Treasury solutions provider Wall Street Systems has acquired Speranza Systems, a Portland, Maine-based company that has an electronic bank account management (eBam) product, in a deal that underscores the expectations of strong demand for eBam.
Wall Street Systems says it will integrate Speranza's product into its Wallstreet Suite and Wallstreet Treasury solutions. Terms of the transaction were not disclosed. Wall Street Systems is owned by Warburg Pincus, a private equity investor.
Paul Wheeler, managing director of Wallstreet Treasury at Wall Street Systems, notes that the company has been working with Speranza for a couple of years.
"It was a partnership that we took to the next level," Wheeler says, adding that the company expects "tremendous growth" in eBam. "We've come into a market that's very, very hot right now," he says. "We're delighted to have acquired the leading product in this space."
Wall Street Systems will continue to service Speranza's existing clients, Wheeler says, even those that use other treasury solutions. And it will continue to make Speranza available either as an installed product or on a software-as-a-service (SaaS) basis. He says, though, that the company expects "a massive transition" to SaaS. "We think eventually eBam will become completely SaaS-based, but we're willing to support clients however is appropriate for them," Wheeler says.
Judson Murchie, an analyst with consultancy Aite Group in Chicago, notes that in its hosted product, Wallstreet Treasury, Wall Street Systems combines core treasury functionality with access to best-of-breed vendors. Speranza has been one of those best-of-breed vendors. "It will be interesting to see if down the road there are other partners that they may work with as best of breed that they may acquire," he says.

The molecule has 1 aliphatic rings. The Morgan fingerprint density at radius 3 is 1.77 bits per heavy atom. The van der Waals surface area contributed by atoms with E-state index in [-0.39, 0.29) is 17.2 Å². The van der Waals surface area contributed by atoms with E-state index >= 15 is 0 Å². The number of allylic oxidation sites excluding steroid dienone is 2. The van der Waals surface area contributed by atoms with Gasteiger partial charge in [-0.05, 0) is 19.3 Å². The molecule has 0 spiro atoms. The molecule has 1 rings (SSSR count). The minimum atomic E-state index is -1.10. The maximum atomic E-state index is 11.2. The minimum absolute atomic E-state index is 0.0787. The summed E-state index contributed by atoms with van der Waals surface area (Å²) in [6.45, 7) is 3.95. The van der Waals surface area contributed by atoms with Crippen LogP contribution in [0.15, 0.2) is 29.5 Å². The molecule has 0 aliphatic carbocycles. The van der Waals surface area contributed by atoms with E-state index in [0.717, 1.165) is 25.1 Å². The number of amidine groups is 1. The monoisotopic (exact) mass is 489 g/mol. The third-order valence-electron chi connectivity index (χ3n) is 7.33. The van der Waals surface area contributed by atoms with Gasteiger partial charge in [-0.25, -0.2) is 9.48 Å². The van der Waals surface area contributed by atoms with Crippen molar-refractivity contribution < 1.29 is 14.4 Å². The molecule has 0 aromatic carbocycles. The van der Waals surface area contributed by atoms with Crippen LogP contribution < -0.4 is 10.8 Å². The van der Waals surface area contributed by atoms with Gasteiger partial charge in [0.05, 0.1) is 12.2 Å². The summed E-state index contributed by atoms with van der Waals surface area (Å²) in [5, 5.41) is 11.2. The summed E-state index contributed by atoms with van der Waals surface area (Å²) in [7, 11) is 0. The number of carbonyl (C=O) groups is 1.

The credit crisis has forced companies to reconsider the long-term trend toward bank consolidation and convinced some of the value in having relationships with multiple strong banks, Murchie says. "If companies are indeed saying bank consolidation isn't the only thing we need to focus on, then the need for solutions that allow bank account management and the efficiencies gained through that is very likely to increase."
Wheeler says that while moving beyond the inefficiency of paper-based processes for managing bank accounts is a big part of eBam's attraction for both corporations and banks, the demand also reflects the pressure companies feel from Sarbanes-Oxley and their auditors to have tighter controls over those processes.
SWIFT, the bank communications network, announced last week that it had gone live with its electronic bank account management offering.
Wall Street Systems says Speranza's CEO, Glen Solimine, will join Wall Street as head of sales for Wallstreet Treasury.